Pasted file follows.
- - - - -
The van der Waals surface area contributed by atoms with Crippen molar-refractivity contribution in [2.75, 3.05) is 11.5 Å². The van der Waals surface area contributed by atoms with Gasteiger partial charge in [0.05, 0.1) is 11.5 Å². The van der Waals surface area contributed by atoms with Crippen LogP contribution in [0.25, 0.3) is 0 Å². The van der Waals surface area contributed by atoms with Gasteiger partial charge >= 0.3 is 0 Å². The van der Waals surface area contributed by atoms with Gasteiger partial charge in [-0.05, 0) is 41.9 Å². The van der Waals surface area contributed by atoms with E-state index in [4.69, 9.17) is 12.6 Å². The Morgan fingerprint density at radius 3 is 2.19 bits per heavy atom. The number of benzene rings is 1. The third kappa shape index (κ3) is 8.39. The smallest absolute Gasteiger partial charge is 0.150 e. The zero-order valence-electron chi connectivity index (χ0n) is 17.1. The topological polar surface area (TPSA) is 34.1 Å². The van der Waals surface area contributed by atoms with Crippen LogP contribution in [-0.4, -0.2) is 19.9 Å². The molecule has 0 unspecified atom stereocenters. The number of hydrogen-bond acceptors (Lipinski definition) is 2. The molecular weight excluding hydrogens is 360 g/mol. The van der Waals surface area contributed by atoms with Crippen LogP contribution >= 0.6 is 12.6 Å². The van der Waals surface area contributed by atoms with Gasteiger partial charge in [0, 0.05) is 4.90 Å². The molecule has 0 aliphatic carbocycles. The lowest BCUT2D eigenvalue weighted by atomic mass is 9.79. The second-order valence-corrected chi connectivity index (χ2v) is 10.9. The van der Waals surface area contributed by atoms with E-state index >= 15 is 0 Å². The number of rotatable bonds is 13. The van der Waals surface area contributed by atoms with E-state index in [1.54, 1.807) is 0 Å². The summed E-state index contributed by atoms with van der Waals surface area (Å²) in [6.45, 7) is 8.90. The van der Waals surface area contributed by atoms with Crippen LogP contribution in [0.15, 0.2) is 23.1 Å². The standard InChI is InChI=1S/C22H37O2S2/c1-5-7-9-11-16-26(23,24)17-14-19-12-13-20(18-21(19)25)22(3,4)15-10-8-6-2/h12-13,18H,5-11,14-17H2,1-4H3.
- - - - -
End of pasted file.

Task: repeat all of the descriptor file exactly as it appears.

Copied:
The van der Waals surface area contributed by atoms with Crippen molar-refractivity contribution in [2.75, 3.05) is 11.5 Å². The van der Waals surface area contributed by atoms with Gasteiger partial charge in [0.05, 0.1) is 11.5 Å². The van der Waals surface area contributed by atoms with Crippen LogP contribution in [0.25, 0.3) is 0 Å². The van der Waals surface area contributed by atoms with Gasteiger partial charge >= 0.3 is 0 Å². The van der Waals surface area contributed by atoms with Gasteiger partial charge in [-0.05, 0) is 41.9 Å². The van der Waals surface area contributed by atoms with E-state index in [4.69, 9.17) is 12.6 Å². The Morgan fingerprint density at radius 3 is 2.19 bits per heavy atom. The number of benzene rings is 1. The third kappa shape index (κ3) is 8.39. The smallest absolute Gasteiger partial charge is 0.150 e. The zero-order valence-electron chi connectivity index (χ0n) is 17.1. The topological polar surface area (TPSA) is 34.1 Å². The van der Waals surface area contributed by atoms with Crippen LogP contribution in [-0.4, -0.2) is 19.9 Å². The molecule has 0 unspecified atom stereocenters. The number of hydrogen-bond acceptors (Lipinski definition) is 2. The molecular weight excluding hydrogens is 360 g/mol. The van der Waals surface area contributed by atoms with Crippen LogP contribution >= 0.6 is 12.6 Å². The van der Waals surface area contributed by atoms with Gasteiger partial charge in [0, 0.05) is 4.90 Å². The molecule has 0 aliphatic carbocycles. The lowest BCUT2D eigenvalue weighted by atomic mass is 9.79. The second-order valence-corrected chi connectivity index (χ2v) is 10.9. The van der Waals surface area contributed by atoms with E-state index >= 15 is 0 Å². The number of rotatable bonds is 13. The van der Waals surface area contributed by atoms with E-state index in [1.54, 1.807) is 0 Å². The summed E-state index contributed by atoms with van der Waals surface area (Å²) in [6.45, 7) is 8.90. The van der Waals surface area contributed by atoms with Crippen LogP contribution in [0.15, 0.2) is 23.1 Å². The standard InChI is InChI=1S/C22H37O2S2/c1-5-7-9-11-16-26(23,24)17-14-19-12-13-20(18-21(19)25)22(3,4)15-10-8-6-2/h12-13,18H,5-11,14-17H2,1-4H3.